When Minerva Garcia and Izabella Varela noticed the effects of COVID-19 on Latinx communities, they jumped at the opportunity to involve the Ascendencia affinity group at Northside College Prep in Chicago to be part of the solution. They joined a national initiative of Latinx people serving their communities and country to help prevent the spread of COVID-19 through targeted bilingual messaging in English and Spanish.

As of September 2021, only 39% of Latinx people in the United States had been fully vaccinated, and Latinx groups continue to have disproportionately higher hospitalization and death rates due to COVID-19.

As a national partner in “PODER en SALUD” (Power in Health), a project of PROCEED, Inc. with funding from the Centers for Disease Control and Prevention, the National Youth Leadership Council (NYLC) is engaging youth to reduce these disparities and build capacity in Latinx communities.

Through NYLC’s program model that uses “service-learning” — a teaching and learning approach in which students use academic and civic knowledge and skills to address genuine community needs, teams of middle and high school students have worked to provide bilingual messages to prevent the spread of COVID-19 in Latinx communities. Through focus groups, interviews, and surveys with community members, they identified and targeted the effects of COVID-19 vaccine hesitation, misinformation and disinformation, and lack of culturally relevant resources.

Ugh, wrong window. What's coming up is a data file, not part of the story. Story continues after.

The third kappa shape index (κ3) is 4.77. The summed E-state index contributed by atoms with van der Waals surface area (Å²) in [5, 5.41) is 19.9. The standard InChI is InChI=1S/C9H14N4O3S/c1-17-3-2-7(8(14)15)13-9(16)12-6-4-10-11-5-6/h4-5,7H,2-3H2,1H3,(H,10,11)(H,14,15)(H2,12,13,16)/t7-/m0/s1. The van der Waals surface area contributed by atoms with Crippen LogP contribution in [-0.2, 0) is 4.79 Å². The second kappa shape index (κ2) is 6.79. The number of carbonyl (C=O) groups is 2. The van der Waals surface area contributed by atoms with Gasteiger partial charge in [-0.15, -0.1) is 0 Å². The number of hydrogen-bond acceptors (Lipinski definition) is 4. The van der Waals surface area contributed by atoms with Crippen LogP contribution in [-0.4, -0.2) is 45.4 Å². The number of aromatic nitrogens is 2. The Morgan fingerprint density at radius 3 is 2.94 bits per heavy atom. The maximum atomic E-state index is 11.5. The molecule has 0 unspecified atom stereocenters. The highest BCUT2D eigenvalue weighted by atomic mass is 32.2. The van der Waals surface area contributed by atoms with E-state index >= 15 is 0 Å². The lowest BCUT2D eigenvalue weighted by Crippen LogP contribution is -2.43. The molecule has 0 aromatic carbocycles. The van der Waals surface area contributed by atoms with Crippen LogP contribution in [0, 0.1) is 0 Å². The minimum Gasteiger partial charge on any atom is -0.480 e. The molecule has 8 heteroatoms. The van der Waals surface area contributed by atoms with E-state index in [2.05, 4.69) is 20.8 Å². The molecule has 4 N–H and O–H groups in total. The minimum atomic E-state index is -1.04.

“Being a part of PODER en SALUD has been an empowering, captivating experience,” said youth leader, Minerva. “PODER en SALUD is an investment in Latino lives, and I’m so proud to have taken part in it.”

As just one of 19 youth teams across the country selected by NYLC to participate in this program, Ascendencia Northside Prep students created a video, poster, and flyer about youth vaccination and the importance of keeping families safe, by appealing to culturally significant familial values.

Carina Hernandez, a youth team leader working with the Latin American Youth Center, Maryland Multicultural Youth Center, and Camp Fire Patuxent in Prince George’s County, Maryland, said, “Most of our community doesn’t speak English, so when they see someone that speaks their language, they get so happy. The youth can help them in anything they need with being bilingual. That’s a reason why I think that youth should do this type of work, helping out their community and learning things, and it opens up paths for them.”

Generation 1 Club students at Princeton High School in Princeton, New Jersey, created a brochure and gave a community presentation for current native Spanish speaking high school students, their parents, and local community members. These students collaborated with local resource providers in order to educate their community.

Kudos to all of the teams who have fulfilled their commitment to reducing the overall health disparities in their communities across the country.

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